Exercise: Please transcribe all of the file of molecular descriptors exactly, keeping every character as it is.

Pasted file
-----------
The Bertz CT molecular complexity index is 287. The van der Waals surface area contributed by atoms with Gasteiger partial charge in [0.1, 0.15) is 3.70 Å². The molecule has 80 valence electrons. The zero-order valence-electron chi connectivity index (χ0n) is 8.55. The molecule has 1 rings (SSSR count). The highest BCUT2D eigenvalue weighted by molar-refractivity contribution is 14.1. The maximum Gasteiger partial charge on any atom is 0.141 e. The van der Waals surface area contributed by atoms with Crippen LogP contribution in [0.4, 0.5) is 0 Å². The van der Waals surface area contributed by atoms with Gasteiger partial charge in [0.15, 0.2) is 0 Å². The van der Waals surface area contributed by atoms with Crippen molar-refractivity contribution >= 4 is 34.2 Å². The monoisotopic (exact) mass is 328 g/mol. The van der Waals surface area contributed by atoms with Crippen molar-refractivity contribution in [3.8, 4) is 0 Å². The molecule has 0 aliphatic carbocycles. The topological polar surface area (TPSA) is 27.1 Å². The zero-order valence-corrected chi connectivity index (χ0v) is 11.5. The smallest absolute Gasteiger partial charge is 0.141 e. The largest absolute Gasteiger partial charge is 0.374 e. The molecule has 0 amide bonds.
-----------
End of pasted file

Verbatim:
The Bertz CT molecular complexity index is 287. The van der Waals surface area contributed by atoms with Gasteiger partial charge in [0.1, 0.15) is 3.70 Å². The molecule has 80 valence electrons. The zero-order valence-electron chi connectivity index (χ0n) is 8.55. The molecule has 1 rings (SSSR count). The highest BCUT2D eigenvalue weighted by molar-refractivity contribution is 14.1. The maximum Gasteiger partial charge on any atom is 0.141 e. The van der Waals surface area contributed by atoms with Crippen LogP contribution in [0.4, 0.5) is 0 Å². The van der Waals surface area contributed by atoms with Gasteiger partial charge in [0.15, 0.2) is 0 Å². The van der Waals surface area contributed by atoms with Crippen molar-refractivity contribution >= 4 is 34.2 Å². The monoisotopic (exact) mass is 328 g/mol. The van der Waals surface area contributed by atoms with Crippen molar-refractivity contribution in [3.8, 4) is 0 Å². The molecule has 0 aliphatic carbocycles. The topological polar surface area (TPSA) is 27.1 Å². The zero-order valence-corrected chi connectivity index (χ0v) is 11.5. The smallest absolute Gasteiger partial charge is 0.141 e. The largest absolute Gasteiger partial charge is 0.374 e. The molecule has 0 amide bonds.